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Do you plan to share individual participant data with other researchers?

No

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Description IPD sharing plan:

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Organizational Data

  •   DRKS00020132
  •   2019/12/19
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  •   yes
  •   Approved
  •   270/17 , Ethik-Kommission der Universität Ulm
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Secondary IDs

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Health Condition or Problem studied

  •   G35 -  Multiple sclerosis
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Interventions/Observational Groups

  •   Levels of serum NfL and GFAP will be assessed in patients with progressive MS over a follow-up period of 18 months
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Characteristics

  •   Non-interventional
  •   Other
  •   Other
  •   Open (masking not used)
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  •   Other
  •   Prognosis
  •   Parallel
  •   N/A
  •   N/A
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Primary Outcome

examine serum GFAP as a marker of disease progression by comparing PMS patients with progressive vs non-progressive disease course.

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Secondary Outcome

• examine serum NfL as a marker of disease progression by comparing PMS patients with progressive vs non-progressive disease course.
• examine serum GFAP as a marker of disease activity by comparing PMS Patients with active vs non-active disease course.
• examine serum NfL as a marker of disease activity by comparing PMS Patients with active vs non-active disease course.
• examine the ability of GFAP to distinguish between RRMS and PMS.
• examine the ability of NfL to distinguish between RRMS and PMS.
• examine different OCT-parameters (whole retinal thickness, GCL, RNFL, INL) as a marker of disease progression by comparing PMS patients with progressive vs non-progressive disease course.
• examine different OCT-parameters (whole retinal thickness, GCL, RNFL, INL) as a marker of disease activity by comparing PMS Patients with active vs non-active disease course.

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Countries of Recruitment

  •   Germany
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Locations of Recruitment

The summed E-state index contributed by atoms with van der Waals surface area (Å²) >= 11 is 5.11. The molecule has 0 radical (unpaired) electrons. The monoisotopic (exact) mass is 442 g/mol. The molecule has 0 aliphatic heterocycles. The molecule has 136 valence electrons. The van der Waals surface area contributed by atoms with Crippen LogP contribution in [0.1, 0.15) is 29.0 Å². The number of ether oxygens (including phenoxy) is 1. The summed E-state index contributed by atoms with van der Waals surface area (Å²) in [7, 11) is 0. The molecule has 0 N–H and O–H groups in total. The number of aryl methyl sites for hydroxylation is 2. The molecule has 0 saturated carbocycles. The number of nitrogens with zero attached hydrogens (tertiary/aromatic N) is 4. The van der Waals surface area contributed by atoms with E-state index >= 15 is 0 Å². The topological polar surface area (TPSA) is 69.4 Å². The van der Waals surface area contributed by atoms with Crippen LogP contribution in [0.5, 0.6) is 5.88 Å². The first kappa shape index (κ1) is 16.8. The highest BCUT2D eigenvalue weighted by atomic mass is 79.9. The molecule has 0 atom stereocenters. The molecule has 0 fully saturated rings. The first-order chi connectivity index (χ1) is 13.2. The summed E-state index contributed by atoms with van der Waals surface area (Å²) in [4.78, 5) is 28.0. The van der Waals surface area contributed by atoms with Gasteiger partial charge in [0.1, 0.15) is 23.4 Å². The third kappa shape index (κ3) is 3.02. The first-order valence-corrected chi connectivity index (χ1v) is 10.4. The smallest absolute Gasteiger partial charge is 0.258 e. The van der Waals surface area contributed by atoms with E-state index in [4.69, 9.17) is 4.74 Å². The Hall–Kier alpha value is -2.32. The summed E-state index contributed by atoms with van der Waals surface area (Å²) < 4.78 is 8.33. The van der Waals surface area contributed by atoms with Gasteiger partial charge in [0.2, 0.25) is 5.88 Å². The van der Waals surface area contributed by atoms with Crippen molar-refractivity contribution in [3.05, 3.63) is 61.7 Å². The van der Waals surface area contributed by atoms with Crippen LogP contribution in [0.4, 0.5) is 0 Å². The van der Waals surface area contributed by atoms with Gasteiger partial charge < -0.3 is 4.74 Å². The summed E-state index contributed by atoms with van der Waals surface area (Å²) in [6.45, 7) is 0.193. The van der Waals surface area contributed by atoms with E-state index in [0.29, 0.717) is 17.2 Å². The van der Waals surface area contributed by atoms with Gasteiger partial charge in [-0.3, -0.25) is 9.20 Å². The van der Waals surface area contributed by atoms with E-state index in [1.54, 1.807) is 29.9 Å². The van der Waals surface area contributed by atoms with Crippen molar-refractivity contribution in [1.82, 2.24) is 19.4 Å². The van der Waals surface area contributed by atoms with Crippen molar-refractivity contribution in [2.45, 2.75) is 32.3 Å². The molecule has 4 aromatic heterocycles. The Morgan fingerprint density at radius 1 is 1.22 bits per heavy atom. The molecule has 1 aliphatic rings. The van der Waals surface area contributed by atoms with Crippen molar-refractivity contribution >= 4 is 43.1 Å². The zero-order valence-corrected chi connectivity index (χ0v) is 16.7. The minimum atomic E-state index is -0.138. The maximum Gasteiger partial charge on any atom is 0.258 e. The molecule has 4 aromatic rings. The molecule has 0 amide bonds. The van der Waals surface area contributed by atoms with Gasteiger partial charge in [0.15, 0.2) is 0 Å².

• University Medical Center 
  • University Medical Center 
  • University Medical Center 
  • University Medical Center 
  • Medical Center 
  • Medical Center 
  • University Medical Center 
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Recruitment

  •   Actual
  •   2018/06/01
  •   240
  •   Multicenter trial
  •   National
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Inclusion Criteria

  •   Both, male and female
  •   18   Years
  •   65   Years
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Additional Inclusion Criteria

Patients with progressive multiple sclerosis (PMS)

- Duration of the progressive phase of at least 12 months
- Cranial MRI scan within the last three months of baseline-Visit*
- EDSS between 1 and 6,5+
* not obligatory in 50% of the study population (100 patients)
+ a cap of 25% will be applied as the upper limit of patients with EDSS > 5.5

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Exclusion Criteria

- Patients with relapsing-remitting multiple sclerosis.
- Acute exacerbation in the last 3 months
- Treatment with*:
• Methylprednisolone in the last 30 days
• Interferon, Glatiramer acetate, Natalizumab, Dimethyl fumarate, Fingolimod and Teriflunomide in the last 3 months
• Ocrelizumab, Rituximab or Mitoxantrone in the last 12 months
• With Cladribine or alemtuzumab in the last 24 months
- Contraindication for MRI or for Gadolinium injection
- Inflammatory diseases of the central nervous system

* not obligatory in 50% of the study population (100 patients)

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Addresses

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Sources of Monetary or Material Support

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    • Deutsche Multiple Sklerose Bundeverband e.V.
    • Krausenstr. 50
    • 30171  Hannover
    • Germany
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Status

  •   Recruiting ongoing
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Trial Publications, Results and other Documents

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* This entry means the parameter is not applicable or has not been set.